September 2011
Volume 11, Issue 11
Free
Vision Sciences Society Annual Meeting Abstract  |   September 2011
Optimal coding of interval timing in expert drummers, string musicians and non-musical control subjects
Author Affiliations
  • Guido Marco Cicchini
    Institute of Neuroscience, National Research Council (CNR), Pisa, Italy
  • Roberto Arrighi
    Department of Psychology, University of Florence, Florence, Italy
  • Luca Cecchetti
    Department of Psychology, University of Florence, Florence, Italy
  • Marco Giusti
    Department of Psychology, University of Florence, Florence, Italy
  • David Burr
    Institute of Neuroscience, National Research Council (CNR), Pisa, Italy
    Department of Psychology, University of Florence, Florence, Italy
Journal of Vision September 2011, Vol.11, 1229. doi:10.1167/11.11.1229
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      Guido Marco Cicchini, Roberto Arrighi, Luca Cecchetti, Marco Giusti, David Burr; Optimal coding of interval timing in expert drummers, string musicians and non-musical control subjects. Journal of Vision 2011;11(11):1229. doi: 10.1167/11.11.1229.

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      © ARVO (1962-2015); The Authors (2016-present)

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Abstract

Jazayeri and Shadlen (Nat. Neurosc. 2010) recently reported that when human observers reproduce time intervals drawn from different distributions production times exhibit a systematic regression towards the mean. They explained and model their data with a performance-optimizing Bayesian model. We repeated their study on a population of expert drummers, string musicians and non-musical control subjects, with both visual and auditory stimuli. For auditory stimuli, no subjects showed regression towards the mean. For visual stimuli, the non-musical control subjects showed a strong regression, but the drummers maintained near-veridical performance with almost no regression to the mean. The string musicians showed intermediate behaviour. We measured separately temporal precision for auditory and visual stimuli with a bisection task. Auditory precision was higher than visual precision, and the drummers were more precise in both domains. Interestingly, there was a strong negative correlation between precision in the bisection task and regression towards the mean in the production (more precise subjects regressed less). We model these data with a modified performance-optimizing Bayesian model, where the prior is calculated from a running mean of previous trials.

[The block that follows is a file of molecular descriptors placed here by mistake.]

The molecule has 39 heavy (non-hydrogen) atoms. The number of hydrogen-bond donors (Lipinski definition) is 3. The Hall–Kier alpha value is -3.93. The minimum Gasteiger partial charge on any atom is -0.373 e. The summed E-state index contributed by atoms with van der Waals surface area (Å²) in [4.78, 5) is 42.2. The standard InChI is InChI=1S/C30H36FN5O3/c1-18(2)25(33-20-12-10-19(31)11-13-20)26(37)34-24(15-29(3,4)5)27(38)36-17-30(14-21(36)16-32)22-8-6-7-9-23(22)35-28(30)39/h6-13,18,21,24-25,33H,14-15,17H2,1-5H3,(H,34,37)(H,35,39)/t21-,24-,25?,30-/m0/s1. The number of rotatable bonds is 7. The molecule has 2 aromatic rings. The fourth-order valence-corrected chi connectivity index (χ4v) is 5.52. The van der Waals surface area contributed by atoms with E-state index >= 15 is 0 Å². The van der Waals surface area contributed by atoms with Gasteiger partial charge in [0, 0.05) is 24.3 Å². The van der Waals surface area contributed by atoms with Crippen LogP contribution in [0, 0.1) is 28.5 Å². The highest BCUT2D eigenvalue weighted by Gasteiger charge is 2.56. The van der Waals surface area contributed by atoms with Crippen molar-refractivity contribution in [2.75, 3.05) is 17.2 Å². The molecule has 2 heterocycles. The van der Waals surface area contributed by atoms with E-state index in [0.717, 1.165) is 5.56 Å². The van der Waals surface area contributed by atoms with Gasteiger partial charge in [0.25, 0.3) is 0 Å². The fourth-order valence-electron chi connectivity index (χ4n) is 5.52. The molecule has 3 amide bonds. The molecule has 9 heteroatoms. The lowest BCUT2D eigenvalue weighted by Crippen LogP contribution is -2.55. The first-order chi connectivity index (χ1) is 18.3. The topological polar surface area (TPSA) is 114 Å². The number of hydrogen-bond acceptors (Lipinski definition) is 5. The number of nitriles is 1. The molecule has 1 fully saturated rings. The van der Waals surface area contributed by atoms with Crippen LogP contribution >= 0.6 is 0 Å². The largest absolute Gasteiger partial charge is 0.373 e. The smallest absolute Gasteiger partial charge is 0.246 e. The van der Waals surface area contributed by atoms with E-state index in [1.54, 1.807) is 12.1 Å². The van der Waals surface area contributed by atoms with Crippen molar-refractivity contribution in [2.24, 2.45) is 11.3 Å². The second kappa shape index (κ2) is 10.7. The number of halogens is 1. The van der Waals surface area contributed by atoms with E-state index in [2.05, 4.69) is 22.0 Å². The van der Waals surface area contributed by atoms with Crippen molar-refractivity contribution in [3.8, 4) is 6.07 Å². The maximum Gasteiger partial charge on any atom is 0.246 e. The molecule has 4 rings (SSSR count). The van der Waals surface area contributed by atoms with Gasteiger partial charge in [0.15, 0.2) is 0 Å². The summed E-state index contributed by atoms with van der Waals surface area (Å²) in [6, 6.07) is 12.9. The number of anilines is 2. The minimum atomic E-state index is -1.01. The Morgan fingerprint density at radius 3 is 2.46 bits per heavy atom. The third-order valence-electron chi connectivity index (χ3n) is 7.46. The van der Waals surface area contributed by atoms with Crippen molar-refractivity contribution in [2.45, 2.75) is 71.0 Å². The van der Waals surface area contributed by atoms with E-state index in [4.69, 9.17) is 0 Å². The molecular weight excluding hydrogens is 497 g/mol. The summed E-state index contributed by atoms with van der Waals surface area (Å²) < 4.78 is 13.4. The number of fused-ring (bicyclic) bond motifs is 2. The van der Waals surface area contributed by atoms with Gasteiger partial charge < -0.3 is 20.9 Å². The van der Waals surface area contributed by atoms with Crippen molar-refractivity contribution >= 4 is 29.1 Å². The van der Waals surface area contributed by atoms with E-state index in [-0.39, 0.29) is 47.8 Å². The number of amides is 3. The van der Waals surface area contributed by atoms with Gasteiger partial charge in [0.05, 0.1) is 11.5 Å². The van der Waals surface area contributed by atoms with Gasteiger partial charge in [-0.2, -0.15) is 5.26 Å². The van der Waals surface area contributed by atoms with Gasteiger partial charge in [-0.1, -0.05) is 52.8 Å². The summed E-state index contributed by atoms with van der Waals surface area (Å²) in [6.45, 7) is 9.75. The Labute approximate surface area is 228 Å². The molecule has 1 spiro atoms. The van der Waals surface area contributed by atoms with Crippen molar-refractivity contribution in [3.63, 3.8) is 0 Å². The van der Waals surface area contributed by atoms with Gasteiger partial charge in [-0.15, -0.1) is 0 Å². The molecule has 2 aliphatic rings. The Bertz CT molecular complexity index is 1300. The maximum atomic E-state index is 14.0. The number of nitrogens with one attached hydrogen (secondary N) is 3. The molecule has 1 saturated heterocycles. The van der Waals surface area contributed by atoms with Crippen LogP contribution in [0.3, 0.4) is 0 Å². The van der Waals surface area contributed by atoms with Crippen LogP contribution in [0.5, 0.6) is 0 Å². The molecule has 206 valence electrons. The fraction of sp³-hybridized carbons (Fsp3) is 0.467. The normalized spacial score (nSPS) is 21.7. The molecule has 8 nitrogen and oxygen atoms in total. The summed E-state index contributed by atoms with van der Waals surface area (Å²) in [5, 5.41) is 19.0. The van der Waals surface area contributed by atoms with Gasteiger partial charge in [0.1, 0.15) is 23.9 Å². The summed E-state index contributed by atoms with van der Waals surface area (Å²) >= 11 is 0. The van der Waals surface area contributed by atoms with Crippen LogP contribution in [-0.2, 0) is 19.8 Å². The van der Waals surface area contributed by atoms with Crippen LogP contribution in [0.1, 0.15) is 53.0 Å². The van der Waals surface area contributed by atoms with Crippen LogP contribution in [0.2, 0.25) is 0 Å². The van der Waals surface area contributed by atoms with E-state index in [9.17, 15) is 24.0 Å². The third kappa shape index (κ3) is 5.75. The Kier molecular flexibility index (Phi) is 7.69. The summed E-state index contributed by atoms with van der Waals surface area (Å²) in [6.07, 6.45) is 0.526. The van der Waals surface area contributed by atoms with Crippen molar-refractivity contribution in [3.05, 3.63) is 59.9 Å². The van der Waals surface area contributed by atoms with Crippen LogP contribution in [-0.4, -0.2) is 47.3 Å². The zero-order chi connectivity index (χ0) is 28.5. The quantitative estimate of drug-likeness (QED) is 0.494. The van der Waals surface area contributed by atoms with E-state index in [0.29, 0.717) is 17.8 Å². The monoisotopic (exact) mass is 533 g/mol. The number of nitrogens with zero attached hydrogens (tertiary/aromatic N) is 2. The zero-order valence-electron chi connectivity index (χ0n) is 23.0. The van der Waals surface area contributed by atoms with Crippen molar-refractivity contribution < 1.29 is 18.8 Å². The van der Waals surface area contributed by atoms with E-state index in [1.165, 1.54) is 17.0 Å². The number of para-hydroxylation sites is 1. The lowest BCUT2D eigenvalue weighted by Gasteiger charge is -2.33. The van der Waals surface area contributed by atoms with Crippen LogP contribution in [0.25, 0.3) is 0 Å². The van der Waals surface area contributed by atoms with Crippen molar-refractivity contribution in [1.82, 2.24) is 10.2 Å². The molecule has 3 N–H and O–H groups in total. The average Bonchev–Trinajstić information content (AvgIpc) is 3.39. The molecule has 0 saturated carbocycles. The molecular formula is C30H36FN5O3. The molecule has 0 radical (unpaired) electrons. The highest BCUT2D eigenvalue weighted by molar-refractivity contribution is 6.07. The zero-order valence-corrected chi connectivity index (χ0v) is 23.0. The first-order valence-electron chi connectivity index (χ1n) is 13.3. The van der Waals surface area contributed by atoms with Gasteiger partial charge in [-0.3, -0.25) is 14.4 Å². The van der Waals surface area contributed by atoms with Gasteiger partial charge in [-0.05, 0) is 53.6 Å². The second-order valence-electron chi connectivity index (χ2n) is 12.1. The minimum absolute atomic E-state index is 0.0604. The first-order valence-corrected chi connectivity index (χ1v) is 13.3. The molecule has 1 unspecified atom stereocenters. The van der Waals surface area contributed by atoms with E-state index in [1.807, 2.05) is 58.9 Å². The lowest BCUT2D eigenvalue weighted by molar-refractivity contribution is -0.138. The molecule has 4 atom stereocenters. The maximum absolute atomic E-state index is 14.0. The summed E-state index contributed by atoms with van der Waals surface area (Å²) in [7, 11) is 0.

EU, FP7 - STANIB. 
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